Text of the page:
19. Mitchell S. | May 8, 2017 at 4:52 pm |

    J. Crew’s “How Prep is Done Around the World” left me scratching my head. I have lived in New England for decades and I can tell you, NO ONE in New England dresses the way you depict in your feature. It’s laughable.

    Come on J. Crew, keep it real!

  20. “Abercrombie & Fitch long ago ditched the New England collegiate styles”

    Way off topic BUT. Couple of days ago scrolling one of my favorite no-stress tumblrs. Mid scroll eyes locked onto a highly-detailed long-ago-looking…well, we oldies would call it a duster but turns out it’s called a trench…jacket. Hit zoom, saw the label read Abercrombie & Fitch, thought yeahhh riiight, not in this lifetime. Went to the website anyway, there it was. That thing ain’t goin nowhere, too old school, too refined, bookmarked it for a return visit – return visit a day later and damn if the thing isn’t sold out. https://www.abercrombie.com/shop/us/mens-outerwear-and-jackets/trench-coat-9512719_01?ofp=true

  21. In slight defense of A&F, they are trying a bit. I recently walked into one for the first time since elementary school and bought something. A sturdy, wooden umbrella with a black watch canopy. Like to think that it’s not too far off from what they originally carried. The handle is even stamped with their original logo.

  22. NaturalShoulder | May 8, 2017 at 10:46 pm |

    I was a big fan of J. Crew is the late 80s/early 90s when I was in college and law school. It was a less expensive alternative to Polo and they had great logo-free polos and the khakis were well made. The chuka boots and barn jackets (a copy of Barbour Beaufort I believe) were quite popular on campus.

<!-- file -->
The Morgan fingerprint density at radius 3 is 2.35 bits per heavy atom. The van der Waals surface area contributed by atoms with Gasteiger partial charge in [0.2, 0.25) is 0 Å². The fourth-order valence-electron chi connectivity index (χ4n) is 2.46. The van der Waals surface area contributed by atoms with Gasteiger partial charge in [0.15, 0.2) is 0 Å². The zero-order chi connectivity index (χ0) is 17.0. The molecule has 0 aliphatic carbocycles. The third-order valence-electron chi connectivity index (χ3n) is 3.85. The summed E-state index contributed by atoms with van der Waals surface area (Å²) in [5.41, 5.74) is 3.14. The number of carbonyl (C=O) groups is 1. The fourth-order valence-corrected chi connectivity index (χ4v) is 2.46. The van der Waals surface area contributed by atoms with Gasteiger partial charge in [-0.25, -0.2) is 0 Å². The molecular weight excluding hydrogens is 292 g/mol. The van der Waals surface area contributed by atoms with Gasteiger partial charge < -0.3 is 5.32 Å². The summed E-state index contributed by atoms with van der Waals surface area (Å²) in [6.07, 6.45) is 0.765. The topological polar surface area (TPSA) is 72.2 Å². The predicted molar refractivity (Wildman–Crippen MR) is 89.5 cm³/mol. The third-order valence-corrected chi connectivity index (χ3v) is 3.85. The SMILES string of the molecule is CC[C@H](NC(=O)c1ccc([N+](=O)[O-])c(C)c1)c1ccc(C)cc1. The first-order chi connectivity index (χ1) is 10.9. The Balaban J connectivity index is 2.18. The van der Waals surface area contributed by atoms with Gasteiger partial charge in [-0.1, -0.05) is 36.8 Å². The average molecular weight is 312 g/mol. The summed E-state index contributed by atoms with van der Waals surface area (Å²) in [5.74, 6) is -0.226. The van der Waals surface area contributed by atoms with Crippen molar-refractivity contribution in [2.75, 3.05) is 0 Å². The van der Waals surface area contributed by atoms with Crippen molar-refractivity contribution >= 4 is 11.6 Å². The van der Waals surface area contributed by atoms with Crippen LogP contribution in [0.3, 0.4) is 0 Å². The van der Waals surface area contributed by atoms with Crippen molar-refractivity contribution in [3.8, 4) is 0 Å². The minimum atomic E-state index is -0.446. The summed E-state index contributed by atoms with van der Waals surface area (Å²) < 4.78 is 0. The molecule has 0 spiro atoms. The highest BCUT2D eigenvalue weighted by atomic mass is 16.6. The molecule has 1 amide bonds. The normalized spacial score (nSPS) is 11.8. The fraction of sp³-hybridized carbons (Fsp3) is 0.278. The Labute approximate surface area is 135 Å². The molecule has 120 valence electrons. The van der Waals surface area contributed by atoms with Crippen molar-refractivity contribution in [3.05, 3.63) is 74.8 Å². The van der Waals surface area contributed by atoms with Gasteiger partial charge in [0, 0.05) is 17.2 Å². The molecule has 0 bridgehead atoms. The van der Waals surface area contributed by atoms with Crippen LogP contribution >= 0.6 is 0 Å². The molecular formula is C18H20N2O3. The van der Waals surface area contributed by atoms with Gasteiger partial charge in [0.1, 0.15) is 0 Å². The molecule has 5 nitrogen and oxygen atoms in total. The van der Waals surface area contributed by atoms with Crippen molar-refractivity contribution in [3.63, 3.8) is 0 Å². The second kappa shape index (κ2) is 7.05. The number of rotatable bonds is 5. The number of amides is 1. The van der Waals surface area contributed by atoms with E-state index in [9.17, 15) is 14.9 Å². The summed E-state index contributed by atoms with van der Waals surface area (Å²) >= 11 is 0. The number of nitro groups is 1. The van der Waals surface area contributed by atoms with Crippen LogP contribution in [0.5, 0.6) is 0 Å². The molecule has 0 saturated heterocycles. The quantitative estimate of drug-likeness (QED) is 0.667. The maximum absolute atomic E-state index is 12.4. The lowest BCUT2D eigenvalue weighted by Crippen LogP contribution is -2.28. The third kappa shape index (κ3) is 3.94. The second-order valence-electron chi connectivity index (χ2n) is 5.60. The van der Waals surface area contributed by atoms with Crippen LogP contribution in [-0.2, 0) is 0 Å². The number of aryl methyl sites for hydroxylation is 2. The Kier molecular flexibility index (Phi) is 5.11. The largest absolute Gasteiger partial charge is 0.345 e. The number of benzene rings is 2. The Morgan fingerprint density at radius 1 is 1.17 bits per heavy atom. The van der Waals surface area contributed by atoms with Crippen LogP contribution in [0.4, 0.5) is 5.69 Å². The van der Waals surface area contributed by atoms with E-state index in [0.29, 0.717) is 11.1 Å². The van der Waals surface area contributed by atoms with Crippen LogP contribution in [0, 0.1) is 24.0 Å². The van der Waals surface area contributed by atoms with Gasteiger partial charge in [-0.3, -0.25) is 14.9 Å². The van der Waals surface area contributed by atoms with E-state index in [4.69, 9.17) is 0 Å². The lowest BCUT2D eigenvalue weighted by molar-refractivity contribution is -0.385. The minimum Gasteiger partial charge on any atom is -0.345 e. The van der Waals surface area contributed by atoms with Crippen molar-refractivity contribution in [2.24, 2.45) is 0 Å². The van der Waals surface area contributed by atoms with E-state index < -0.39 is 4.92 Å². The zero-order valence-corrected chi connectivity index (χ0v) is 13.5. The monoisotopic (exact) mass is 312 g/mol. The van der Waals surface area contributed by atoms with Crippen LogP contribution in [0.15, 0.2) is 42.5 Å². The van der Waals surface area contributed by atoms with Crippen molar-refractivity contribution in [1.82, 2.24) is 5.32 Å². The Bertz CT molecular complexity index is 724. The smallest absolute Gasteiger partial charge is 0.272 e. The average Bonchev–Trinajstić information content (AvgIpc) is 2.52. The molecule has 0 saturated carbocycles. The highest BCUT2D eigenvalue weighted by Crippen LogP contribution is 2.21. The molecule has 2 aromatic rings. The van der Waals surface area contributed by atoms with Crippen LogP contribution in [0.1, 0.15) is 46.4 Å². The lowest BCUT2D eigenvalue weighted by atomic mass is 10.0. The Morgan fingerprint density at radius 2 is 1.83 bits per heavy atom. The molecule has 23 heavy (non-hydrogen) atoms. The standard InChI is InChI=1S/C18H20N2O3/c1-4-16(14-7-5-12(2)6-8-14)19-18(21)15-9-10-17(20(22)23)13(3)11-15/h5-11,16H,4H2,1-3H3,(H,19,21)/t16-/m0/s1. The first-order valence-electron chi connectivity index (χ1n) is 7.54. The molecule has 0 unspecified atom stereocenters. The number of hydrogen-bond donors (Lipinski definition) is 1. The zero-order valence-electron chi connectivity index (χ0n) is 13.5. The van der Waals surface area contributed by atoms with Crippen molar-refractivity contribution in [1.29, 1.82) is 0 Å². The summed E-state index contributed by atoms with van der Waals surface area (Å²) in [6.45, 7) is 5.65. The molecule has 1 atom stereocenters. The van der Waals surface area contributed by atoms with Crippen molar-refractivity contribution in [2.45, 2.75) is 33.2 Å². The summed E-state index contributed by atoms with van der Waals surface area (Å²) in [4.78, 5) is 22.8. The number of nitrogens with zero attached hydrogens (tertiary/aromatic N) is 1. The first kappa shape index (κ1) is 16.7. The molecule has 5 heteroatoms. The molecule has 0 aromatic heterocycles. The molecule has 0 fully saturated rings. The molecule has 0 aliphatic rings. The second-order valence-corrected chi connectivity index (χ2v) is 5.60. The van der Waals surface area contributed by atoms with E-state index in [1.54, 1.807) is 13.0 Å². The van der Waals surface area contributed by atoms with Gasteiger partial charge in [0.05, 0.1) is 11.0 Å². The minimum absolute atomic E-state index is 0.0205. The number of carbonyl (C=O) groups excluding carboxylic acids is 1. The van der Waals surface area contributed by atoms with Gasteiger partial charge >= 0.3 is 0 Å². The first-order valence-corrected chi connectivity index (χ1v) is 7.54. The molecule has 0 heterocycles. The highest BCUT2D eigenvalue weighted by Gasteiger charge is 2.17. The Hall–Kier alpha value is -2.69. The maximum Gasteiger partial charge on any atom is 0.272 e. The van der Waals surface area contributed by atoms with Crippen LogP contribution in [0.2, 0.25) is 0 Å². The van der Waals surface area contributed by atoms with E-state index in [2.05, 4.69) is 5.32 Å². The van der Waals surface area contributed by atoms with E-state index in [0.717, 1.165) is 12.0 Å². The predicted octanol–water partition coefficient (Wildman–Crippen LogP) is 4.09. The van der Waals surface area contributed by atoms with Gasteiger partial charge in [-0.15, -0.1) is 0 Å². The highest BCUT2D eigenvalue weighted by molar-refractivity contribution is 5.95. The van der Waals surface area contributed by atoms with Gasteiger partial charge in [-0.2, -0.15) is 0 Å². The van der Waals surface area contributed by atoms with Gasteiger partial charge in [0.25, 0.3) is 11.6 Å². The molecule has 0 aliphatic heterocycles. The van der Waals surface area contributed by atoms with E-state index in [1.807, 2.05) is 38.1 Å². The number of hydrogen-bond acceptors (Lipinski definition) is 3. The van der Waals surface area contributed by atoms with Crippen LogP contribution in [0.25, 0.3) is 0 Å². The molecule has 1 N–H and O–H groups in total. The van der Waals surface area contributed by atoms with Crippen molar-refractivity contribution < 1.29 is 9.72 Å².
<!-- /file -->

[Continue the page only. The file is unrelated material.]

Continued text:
23. Henry Contestwinner | May 10, 2017 at 12:41 am |

    Is it OK to wield a striped polo mallet, or to dip a striped oar into the water?

  24. the problem is the sort of prep identified here borders on costume.
    I was attending a school choir concert (one of **those** really expensive prep schools in Conn) and the parents came I noticed the Oriental parents dressed like the costume/catalog “prep” country club look while those that exuded older money (not necessarily wasp because I think that is nearly extinct in the east) were a little more patagonia-ish and granola like..

    I think like everything else the ‘look’ is becoming politicized as well.

  25. I never played polo. Can’t comment on striped mallets. But striped oars, yes. When I rowed in prep school, we and most of the other schools had oars the blades of which were painted in school colors. Ours were mostly dark with maybe a three-inch stripe of gold painted across the tip.

    Although maybe you ask a rhetorical question.

  26. What exactly is so horrible about J Crew that the entire men’s fashion world has to pile on them? They are, to my estimation, the inheritors of the Polo Ralph Lauren style that was prevalent 20 years ago. They have the same oxford shirts, the same polos, crew neck sweaters, preppy shorts to wear on Nantucket; Oxford shoes, web belts, fancy socks, grey and blue jackets and suits. Everything is traditional, but it is slimmer, lesser quality and more “affordable”. So a guy who needs clothes to wear to work, or to go out on a date, can shop here and look presentable.

    They have also well merchandised stores, thoughtfully laid out with art and photography books, nice accessories, some colognes, grooming products.

    Compare them to the awful cacophony of crap seen on the floors of the men’s department at Bloomingdales, just acres of overpriced, limp offerings from Vince or Seven For All Mankind. There is really a death of merchandising that has occurred in major retailers like Nordstroms and Macy’s. So J Crew is still floundering, but it does a much better job or presenting mens clothes than major stores do.

    Is everything headed for online shopping? Are we going to sit looking at our phones to try on shoes, to feel a tweed jacket in our hands, to smell cologne, to see what we look like in a hat? Is J Crew’s demise like that of the moderate Republican, a formerly well-mannered and intelligent person who is shouted out by the crude and violent ignoramuses who capture the public’s attention?

    Maybe so.